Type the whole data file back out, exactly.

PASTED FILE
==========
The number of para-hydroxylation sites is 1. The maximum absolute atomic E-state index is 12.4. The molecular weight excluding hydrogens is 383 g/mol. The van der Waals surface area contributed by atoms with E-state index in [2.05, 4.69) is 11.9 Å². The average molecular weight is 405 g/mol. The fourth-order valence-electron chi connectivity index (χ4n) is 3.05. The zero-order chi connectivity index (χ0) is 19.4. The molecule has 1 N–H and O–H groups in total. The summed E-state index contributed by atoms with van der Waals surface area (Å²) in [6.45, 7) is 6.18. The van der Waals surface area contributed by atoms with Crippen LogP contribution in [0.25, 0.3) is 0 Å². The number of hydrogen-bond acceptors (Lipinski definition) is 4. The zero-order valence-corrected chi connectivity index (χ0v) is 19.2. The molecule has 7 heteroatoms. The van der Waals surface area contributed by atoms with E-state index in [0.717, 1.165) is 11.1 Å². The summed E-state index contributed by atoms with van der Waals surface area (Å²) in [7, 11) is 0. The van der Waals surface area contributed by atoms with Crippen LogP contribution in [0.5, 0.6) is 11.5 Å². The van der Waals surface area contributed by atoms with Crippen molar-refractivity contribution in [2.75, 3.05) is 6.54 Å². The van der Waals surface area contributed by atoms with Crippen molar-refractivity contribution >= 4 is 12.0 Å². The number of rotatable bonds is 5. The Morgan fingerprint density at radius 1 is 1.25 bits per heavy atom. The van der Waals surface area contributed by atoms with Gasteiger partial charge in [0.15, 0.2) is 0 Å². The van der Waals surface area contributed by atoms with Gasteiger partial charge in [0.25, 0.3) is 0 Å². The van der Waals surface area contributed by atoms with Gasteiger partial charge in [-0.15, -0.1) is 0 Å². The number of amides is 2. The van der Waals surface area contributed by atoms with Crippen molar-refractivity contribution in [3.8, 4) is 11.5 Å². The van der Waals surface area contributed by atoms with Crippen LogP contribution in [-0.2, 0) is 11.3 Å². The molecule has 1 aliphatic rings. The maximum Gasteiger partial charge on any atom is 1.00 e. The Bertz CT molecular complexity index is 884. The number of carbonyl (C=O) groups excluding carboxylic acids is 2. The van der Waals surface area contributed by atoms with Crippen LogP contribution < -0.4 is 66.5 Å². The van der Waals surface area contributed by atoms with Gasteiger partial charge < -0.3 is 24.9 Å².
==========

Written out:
The number of para-hydroxylation sites is 1. The maximum absolute atomic E-state index is 12.4. The molecular weight excluding hydrogens is 383 g/mol. The van der Waals surface area contributed by atoms with E-state index in [2.05, 4.69) is 11.9 Å². The average molecular weight is 405 g/mol. The fourth-order valence-electron chi connectivity index (χ4n) is 3.05. The zero-order chi connectivity index (χ0) is 19.4. The molecule has 1 N–H and O–H groups in total. The summed E-state index contributed by atoms with van der Waals surface area (Å²) in [6.45, 7) is 6.18. The van der Waals surface area contributed by atoms with Crippen LogP contribution in [0.25, 0.3) is 0 Å². The number of hydrogen-bond acceptors (Lipinski definition) is 4. The zero-order valence-corrected chi connectivity index (χ0v) is 19.2. The molecule has 7 heteroatoms. The van der Waals surface area contributed by atoms with E-state index in [0.717, 1.165) is 11.1 Å². The summed E-state index contributed by atoms with van der Waals surface area (Å²) in [7, 11) is 0. The van der Waals surface area contributed by atoms with Crippen LogP contribution in [0.5, 0.6) is 11.5 Å². The van der Waals surface area contributed by atoms with Crippen molar-refractivity contribution in [2.75, 3.05) is 6.54 Å². The van der Waals surface area contributed by atoms with Crippen molar-refractivity contribution >= 4 is 12.0 Å². The number of rotatable bonds is 5. The Morgan fingerprint density at radius 1 is 1.25 bits per heavy atom. The van der Waals surface area contributed by atoms with Gasteiger partial charge in [0.15, 0.2) is 0 Å². The van der Waals surface area contributed by atoms with Gasteiger partial charge in [0.25, 0.3) is 0 Å². The van der Waals surface area contributed by atoms with Gasteiger partial charge in [-0.15, -0.1) is 0 Å². The number of amides is 2. The van der Waals surface area contributed by atoms with Crippen molar-refractivity contribution in [3.8, 4) is 11.5 Å². The van der Waals surface area contributed by atoms with Crippen LogP contribution in [-0.2, 0) is 11.3 Å². The molecule has 1 aliphatic rings. The maximum Gasteiger partial charge on any atom is 1.00 e. The Bertz CT molecular complexity index is 884. The number of carbonyl (C=O) groups excluding carboxylic acids is 2. The van der Waals surface area contributed by atoms with Crippen LogP contribution < -0.4 is 66.5 Å². The van der Waals surface area contributed by atoms with Gasteiger partial charge < -0.3 is 24.9 Å².